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January 3, 2023 by in Hot Issues

By: Jamie Rauch

On December 19, 2022, the U.S. Federal Trade Commission (the “FTC”) announced record monetary fines of five hundred twenty million dollars ($520,000,000) against Epic Games, Inc. (“Epic Games”), the creator of the hugely successful video game Fortnite, based upon violations of: (i) The Children’s Online Privacy Protection Act (“COPPA”); and (ii) the FTC rule against unfair or deceptive business practices.[1] These fines – and the offensive conduct by Epic Games – could have been easily avoided. This case represents a cautionary tale for gaming companies and other companies that offer online games and apps to children.

  1. Epic Games’ COPPA Violations. The FTC charged EPIC Games with violating COPPA by collecting personal information through Fortnite from children under the age of 13, without obtaining verifiable parental consent as required by COPPA.[2] Insofar as Fortnite’s voice and text chat default settings were not private and difficult to change, any player’s voice and communications, including those of underage children, were automatically accessible to every other user.[3] These practices resulted in significant harm to children and teenagers, including sexual harassment, bullying, threats, and exposure to violent and traumatizing subject matter.[4]


  1. Epic Games’ Deceptive and Misleading Trade Practices. In addition to COPPA violations, Epic Games was charged with engaging in a lengthy history of unlawful and deceitful billing practices, despite repeated complaints and concerns voiced by consumers and employees. Epic Games’ use of various illegal dark pattern tactics, like Fortnite’s counterintuitive and confusing button configuration, was aimed at inducing underage consumers to make unintended in-game purchases, all without first obtaining parental consent.[5] Epic Games then doubled down on any customers that disputed the unauthorized charges by threatening such customers with a lifetime Fortnite ban.[6] These practices resulted in millions of users continually facing unauthorized charges.[7]


  1. Injunctive Relief. Epic Games is also subject to injunctive actions to ensure that it will eliminate any potential for a repeat of the unlawful actions for which it was charged.[8] Such injunctive relief: (i) prohibits the use of voice and text communications for children and teens without first obtaining parental consent; (ii) mandates the deletion of any users’ personal information previously collected in violation of COPPA parental notice and consent rules; (iii) requires the creation of a comprehensive privacy program addressing the issues central to the FTC’s complaints, to be routinely independently assessed;[9] and (iv) prohibits use of dark patterns to charge its consumers without their consent and bars the company from denying or preventing consumers from accessing their accounts on the basis of having disputed unauthorized charges.[10]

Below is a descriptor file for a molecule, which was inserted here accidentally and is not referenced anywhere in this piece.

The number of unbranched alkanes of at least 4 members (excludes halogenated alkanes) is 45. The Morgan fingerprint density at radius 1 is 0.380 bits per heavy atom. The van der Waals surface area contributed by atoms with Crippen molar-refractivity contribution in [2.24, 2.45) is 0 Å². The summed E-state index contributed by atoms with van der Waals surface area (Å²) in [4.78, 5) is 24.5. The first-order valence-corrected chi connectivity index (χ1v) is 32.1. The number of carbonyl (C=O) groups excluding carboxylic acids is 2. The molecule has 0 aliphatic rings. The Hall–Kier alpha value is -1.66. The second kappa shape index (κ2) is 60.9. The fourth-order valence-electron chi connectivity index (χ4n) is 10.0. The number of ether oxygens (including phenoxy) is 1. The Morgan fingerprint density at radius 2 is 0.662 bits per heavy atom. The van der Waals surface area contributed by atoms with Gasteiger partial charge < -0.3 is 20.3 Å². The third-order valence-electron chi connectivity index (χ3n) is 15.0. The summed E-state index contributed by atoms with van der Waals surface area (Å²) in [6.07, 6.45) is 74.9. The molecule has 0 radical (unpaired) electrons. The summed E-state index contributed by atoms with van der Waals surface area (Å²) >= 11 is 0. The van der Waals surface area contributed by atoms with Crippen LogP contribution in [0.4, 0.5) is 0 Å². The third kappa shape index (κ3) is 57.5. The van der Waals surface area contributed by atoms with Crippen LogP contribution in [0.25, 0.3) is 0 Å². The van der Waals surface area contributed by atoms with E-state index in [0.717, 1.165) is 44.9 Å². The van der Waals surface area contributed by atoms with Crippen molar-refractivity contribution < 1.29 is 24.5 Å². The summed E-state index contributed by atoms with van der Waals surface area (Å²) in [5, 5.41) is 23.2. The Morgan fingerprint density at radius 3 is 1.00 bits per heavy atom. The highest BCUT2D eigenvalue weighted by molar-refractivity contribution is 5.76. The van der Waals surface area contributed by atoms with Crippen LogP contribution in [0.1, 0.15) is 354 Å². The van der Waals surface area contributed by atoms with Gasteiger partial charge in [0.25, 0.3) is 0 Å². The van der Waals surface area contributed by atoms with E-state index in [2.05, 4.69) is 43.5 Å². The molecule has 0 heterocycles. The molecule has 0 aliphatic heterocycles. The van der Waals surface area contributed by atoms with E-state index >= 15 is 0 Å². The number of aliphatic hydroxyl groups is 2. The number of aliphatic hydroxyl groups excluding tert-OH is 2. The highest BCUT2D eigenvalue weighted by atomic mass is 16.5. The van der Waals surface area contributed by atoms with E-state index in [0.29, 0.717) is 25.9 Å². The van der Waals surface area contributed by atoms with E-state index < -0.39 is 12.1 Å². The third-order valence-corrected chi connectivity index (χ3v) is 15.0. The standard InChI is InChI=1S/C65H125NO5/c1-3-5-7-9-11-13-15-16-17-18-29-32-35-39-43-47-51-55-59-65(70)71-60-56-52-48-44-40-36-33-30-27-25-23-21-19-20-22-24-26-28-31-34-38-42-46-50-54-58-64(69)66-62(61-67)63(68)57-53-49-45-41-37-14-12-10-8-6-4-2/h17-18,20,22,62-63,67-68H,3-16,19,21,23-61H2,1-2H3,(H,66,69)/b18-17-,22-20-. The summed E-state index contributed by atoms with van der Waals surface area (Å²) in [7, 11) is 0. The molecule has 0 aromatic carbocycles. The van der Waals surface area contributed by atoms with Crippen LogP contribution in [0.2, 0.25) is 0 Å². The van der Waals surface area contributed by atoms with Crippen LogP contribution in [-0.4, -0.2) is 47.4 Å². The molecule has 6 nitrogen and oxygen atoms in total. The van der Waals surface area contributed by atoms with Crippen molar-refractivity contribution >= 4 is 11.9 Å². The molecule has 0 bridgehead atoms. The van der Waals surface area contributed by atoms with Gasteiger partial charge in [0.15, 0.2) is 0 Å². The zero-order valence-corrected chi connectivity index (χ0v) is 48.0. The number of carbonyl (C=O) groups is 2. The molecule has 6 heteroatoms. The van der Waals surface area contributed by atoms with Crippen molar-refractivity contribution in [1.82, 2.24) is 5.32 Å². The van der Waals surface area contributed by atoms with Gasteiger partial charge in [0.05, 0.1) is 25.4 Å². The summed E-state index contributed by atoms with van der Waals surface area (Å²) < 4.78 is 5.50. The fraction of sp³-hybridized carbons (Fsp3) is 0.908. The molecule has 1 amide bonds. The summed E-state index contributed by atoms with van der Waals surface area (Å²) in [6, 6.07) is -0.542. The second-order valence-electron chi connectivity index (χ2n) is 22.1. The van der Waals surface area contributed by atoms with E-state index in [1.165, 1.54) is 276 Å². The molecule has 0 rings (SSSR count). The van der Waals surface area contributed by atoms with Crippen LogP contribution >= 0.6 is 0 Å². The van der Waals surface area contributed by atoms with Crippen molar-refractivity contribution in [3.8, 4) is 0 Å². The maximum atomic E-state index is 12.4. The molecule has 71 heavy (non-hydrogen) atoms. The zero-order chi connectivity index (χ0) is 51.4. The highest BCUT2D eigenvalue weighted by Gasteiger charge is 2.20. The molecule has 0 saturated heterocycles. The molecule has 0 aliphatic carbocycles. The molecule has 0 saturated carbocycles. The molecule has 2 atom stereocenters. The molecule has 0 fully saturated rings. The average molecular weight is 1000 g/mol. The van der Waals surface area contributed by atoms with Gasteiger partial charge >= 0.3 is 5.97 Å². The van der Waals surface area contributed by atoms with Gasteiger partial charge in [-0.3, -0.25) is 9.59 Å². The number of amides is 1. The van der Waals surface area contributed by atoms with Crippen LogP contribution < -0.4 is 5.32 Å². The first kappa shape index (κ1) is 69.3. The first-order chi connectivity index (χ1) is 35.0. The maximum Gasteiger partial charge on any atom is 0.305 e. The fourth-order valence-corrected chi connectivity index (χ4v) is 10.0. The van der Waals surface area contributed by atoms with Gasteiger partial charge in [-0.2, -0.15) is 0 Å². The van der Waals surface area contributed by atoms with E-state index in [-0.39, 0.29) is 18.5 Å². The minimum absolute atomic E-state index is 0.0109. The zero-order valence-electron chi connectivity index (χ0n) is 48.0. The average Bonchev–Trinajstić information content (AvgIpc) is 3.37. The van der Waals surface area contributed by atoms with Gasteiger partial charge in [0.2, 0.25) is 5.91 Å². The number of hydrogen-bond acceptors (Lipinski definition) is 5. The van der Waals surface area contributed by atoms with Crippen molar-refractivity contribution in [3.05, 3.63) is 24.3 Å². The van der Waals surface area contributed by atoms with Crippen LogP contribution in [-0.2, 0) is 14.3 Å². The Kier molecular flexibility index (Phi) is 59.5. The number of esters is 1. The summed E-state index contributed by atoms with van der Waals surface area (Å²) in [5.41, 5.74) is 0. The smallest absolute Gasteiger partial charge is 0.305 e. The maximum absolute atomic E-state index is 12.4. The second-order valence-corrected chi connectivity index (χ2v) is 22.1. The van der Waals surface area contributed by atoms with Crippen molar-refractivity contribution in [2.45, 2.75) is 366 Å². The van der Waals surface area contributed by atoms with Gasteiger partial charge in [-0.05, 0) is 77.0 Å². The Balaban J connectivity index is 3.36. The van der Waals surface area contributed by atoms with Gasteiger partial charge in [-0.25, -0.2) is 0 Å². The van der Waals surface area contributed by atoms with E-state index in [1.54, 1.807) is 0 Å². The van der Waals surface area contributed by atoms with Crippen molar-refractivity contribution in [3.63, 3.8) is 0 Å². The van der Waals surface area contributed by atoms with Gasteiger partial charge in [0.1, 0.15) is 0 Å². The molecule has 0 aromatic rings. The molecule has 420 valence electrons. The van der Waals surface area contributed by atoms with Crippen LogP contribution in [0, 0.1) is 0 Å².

1. Ongoing Reporting and Compliance Requirements. Epic Games also faces long-term compliance reporting and disclosure requirements to the U.S. Government.[11] Such compliance requirements include: (i) providing all Epic Games current and future principals, officers, directors and employees with a copy of the Consent Order, with each individual subsequently providing an acknowledgement of receipt, for twenty (20) years;[12] (ii) reporting to the government on measures adopted to comply with the Consent Order;[13] (iii) long term reporting of internal company activities; and (iv) maintaining records evidencing the company’s ongoing compliance on demand by the government.[14]


Epic Games’ hefty fines and intrusive (and costly) compliance obligations should give pause to every company engaging in online sales of games and other products to children. If you offer online products and services to children, and you have not prioritized compliance with state and federal privacy requirements, you are at risk of fines and injunctive relief by the state and federal authorities. Even if you have implemented required policies, but do not ensure employee compliance with such policies, you are still at risk.


SLG has extensive experience advising clients regarding unfair and deceptive acts and practices and online privacy protections in the context of COPPA and FTC rules, laws, and guidelines. To schedule a complimentary consultation, please contact SLG at


[1] See December 19, 2022 FTC Press Release at (the “Press Release”).

[2] See FTC Complaint at (the “Complaint”).

[3] Id. at ¶ 2.

[4] Id. at ¶ 3.

[5] Id. at ¶ 17.

[6] Id. at ¶ 18-25.

[7] See Administrative Complaint at

[8] See Stipulated Order at

[9] Id. at §§ 1-2, 4.

[10] See Consent Order at §§ 1-2.

[11] See Consent Order at (the “Consent Order”).

[12] Id. at § 6(B).

[13] Id. at § 7(A).

[14] Id. at § 7(B); §§8- 9.

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